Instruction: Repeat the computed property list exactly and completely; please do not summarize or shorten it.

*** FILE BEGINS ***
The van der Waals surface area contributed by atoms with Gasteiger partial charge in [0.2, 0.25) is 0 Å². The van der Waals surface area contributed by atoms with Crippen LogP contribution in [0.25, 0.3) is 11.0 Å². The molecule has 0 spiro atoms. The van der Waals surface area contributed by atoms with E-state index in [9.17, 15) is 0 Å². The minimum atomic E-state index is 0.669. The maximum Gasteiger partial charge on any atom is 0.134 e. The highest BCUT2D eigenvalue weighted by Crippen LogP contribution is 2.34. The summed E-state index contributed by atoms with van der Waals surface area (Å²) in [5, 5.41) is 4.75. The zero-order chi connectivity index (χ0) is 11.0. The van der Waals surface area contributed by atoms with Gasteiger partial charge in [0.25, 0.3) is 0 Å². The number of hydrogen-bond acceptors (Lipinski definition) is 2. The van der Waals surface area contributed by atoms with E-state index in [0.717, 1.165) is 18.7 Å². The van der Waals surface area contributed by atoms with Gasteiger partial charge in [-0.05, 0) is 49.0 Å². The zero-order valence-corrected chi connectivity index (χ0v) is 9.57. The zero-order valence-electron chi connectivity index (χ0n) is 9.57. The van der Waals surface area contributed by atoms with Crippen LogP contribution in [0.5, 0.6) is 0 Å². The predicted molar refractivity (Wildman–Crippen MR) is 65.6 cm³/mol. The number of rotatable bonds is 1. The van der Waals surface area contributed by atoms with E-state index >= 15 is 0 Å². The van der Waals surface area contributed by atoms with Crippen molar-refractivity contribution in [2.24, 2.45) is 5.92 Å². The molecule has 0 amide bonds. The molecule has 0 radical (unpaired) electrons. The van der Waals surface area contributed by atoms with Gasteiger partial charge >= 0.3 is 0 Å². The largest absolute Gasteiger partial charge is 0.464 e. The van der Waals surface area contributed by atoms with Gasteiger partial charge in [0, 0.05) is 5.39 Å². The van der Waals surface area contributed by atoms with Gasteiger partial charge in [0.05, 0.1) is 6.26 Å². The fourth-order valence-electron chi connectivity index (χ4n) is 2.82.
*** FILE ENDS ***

The van der Waals surface area contributed by atoms with Gasteiger partial charge in [0.2, 0.25) is 0 Å². The van der Waals surface area contributed by atoms with Crippen LogP contribution in [0.25, 0.3) is 11.0 Å². The molecule has 0 spiro atoms. The van der Waals surface area contributed by atoms with E-state index in [9.17, 15) is 0 Å². The minimum atomic E-state index is 0.669. The maximum Gasteiger partial charge on any atom is 0.134 e. The highest BCUT2D eigenvalue weighted by Crippen LogP contribution is 2.34. The summed E-state index contributed by atoms with van der Waals surface area (Å²) in [5, 5.41) is 4.75. The zero-order chi connectivity index (χ0) is 11.0. The van der Waals surface area contributed by atoms with Gasteiger partial charge in [0.25, 0.3) is 0 Å². The number of hydrogen-bond acceptors (Lipinski definition) is 2. The van der Waals surface area contributed by atoms with E-state index in [0.717, 1.165) is 18.7 Å². The van der Waals surface area contributed by atoms with Gasteiger partial charge in [-0.05, 0) is 49.0 Å². The zero-order valence-corrected chi connectivity index (χ0v) is 9.57. The zero-order valence-electron chi connectivity index (χ0n) is 9.57. The van der Waals surface area contributed by atoms with Crippen LogP contribution in [0.5, 0.6) is 0 Å². The predicted molar refractivity (Wildman–Crippen MR) is 65.6 cm³/mol. The number of rotatable bonds is 1. The van der Waals surface area contributed by atoms with E-state index >= 15 is 0 Å². The van der Waals surface area contributed by atoms with Crippen molar-refractivity contribution in [2.24, 2.45) is 5.92 Å². The molecule has 0 amide bonds. The molecule has 0 radical (unpaired) electrons. The van der Waals surface area contributed by atoms with Gasteiger partial charge >= 0.3 is 0 Å². The largest absolute Gasteiger partial charge is 0.464 e. The van der Waals surface area contributed by atoms with Gasteiger partial charge in [0, 0.05) is 5.39 Å². The van der Waals surface area contributed by atoms with Gasteiger partial charge in [0.05, 0.1) is 6.26 Å². The fourth-order valence-electron chi connectivity index (χ4n) is 2.82.